Wednesday, December 12, 2007
A decision today of the Ohio Supreme Court shows a different approach to sanctioning escrow violations than that of the Maryland Court of Appeals as reflected in the prior post. For eight years, the attorney had operated his business and personal affairs out of his escrow account. The IRS had shut down his business account. He "repeatedly overdrew his escrow account" and "used clients' money for his own or business purposes." He also failed to pay a third-party medical provider.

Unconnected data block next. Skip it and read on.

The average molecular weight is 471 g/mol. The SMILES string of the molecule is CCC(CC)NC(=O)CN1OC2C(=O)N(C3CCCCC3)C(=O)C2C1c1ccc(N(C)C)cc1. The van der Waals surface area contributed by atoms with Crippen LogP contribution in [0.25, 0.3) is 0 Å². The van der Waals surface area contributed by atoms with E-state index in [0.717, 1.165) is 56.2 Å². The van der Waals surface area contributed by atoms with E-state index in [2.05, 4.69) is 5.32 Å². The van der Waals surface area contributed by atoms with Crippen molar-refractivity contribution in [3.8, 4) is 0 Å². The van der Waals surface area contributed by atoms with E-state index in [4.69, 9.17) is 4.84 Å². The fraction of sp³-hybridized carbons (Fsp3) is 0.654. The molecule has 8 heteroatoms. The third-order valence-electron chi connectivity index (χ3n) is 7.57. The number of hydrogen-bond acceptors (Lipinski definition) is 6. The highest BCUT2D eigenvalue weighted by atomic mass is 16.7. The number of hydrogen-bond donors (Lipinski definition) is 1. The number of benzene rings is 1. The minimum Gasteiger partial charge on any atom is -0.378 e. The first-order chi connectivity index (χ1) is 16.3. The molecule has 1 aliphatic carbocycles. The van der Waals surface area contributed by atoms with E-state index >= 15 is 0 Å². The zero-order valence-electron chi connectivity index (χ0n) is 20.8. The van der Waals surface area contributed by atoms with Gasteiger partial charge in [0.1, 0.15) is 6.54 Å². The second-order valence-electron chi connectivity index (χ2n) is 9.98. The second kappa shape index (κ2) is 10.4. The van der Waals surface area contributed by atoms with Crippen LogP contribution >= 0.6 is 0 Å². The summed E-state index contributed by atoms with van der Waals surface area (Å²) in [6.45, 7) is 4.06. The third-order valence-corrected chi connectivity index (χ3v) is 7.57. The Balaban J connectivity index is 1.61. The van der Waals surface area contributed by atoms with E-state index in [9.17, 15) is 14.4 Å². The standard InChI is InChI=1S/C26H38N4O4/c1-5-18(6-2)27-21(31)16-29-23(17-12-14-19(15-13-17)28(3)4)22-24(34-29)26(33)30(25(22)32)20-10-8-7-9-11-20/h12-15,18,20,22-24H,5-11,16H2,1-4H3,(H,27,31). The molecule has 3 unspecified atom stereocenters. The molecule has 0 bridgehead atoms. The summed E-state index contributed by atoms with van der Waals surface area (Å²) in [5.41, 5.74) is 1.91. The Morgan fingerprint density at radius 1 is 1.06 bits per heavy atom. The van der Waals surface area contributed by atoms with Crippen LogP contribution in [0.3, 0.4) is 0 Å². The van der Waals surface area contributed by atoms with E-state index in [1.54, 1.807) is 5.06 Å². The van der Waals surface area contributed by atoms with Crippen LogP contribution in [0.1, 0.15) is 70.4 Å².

The court considered as mitigation "good character and that he worked pro bono for his church" but further noted that he "showed little appreciation for why the rule against commingling exists." Also, "[his] bookkeeping records were not merely in disarray or incomplete--they simply did not exist." Rather than disbar (or stay the entire suspension, as the Board had proposed), the court suspended the attorney for one year with six months stayed. To obtain reinstatement, he must meet conditions that include a five-hour course in office management. If reinstated, the attorney must serve a one year probation.
Is a five-hour course sufficent to correct these practice deficiencies? (Mike Frisch)